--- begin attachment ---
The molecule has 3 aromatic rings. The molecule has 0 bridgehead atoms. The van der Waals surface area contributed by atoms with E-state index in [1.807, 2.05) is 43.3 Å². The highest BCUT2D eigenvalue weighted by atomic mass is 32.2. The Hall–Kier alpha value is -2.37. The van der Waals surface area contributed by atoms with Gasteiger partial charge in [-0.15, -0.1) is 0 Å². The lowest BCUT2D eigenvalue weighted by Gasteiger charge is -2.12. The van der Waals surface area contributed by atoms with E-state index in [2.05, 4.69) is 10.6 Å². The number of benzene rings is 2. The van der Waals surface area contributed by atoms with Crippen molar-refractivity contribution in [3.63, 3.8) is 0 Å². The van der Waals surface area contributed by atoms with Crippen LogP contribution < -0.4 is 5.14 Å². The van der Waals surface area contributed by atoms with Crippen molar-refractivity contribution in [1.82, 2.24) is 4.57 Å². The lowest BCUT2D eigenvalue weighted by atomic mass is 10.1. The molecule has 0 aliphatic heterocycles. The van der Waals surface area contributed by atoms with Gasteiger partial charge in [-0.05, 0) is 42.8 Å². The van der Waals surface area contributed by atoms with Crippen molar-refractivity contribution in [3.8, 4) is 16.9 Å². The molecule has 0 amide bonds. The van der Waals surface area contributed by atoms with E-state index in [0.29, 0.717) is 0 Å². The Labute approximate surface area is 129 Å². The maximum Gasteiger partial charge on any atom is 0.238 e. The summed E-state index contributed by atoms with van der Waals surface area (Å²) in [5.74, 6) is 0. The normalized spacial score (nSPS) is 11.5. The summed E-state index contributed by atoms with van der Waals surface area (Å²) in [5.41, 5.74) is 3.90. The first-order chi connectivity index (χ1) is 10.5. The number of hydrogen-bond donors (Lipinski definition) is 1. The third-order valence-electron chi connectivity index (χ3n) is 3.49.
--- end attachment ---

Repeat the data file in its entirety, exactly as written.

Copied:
The molecule has 3 aromatic rings. The molecule has 0 bridgehead atoms. The van der Waals surface area contributed by atoms with E-state index in [1.807, 2.05) is 43.3 Å². The highest BCUT2D eigenvalue weighted by atomic mass is 32.2. The Hall–Kier alpha value is -2.37. The van der Waals surface area contributed by atoms with Gasteiger partial charge in [-0.15, -0.1) is 0 Å². The lowest BCUT2D eigenvalue weighted by Gasteiger charge is -2.12. The van der Waals surface area contributed by atoms with E-state index in [2.05, 4.69) is 10.6 Å². The number of benzene rings is 2. The van der Waals surface area contributed by atoms with Crippen molar-refractivity contribution in [3.63, 3.8) is 0 Å². The van der Waals surface area contributed by atoms with Crippen LogP contribution < -0.4 is 5.14 Å². The van der Waals surface area contributed by atoms with Crippen molar-refractivity contribution in [1.82, 2.24) is 4.57 Å². The lowest BCUT2D eigenvalue weighted by atomic mass is 10.1. The molecule has 0 aliphatic heterocycles. The van der Waals surface area contributed by atoms with Gasteiger partial charge in [-0.05, 0) is 42.8 Å². The van der Waals surface area contributed by atoms with Crippen molar-refractivity contribution in [3.8, 4) is 16.9 Å². The molecule has 0 amide bonds. The van der Waals surface area contributed by atoms with E-state index in [0.29, 0.717) is 0 Å². The Labute approximate surface area is 129 Å². The maximum Gasteiger partial charge on any atom is 0.238 e. The summed E-state index contributed by atoms with van der Waals surface area (Å²) in [5.74, 6) is 0. The normalized spacial score (nSPS) is 11.5. The summed E-state index contributed by atoms with van der Waals surface area (Å²) in [5.41, 5.74) is 3.90. The first-order chi connectivity index (χ1) is 10.5. The number of hydrogen-bond donors (Lipinski definition) is 1. The third-order valence-electron chi connectivity index (χ3n) is 3.49.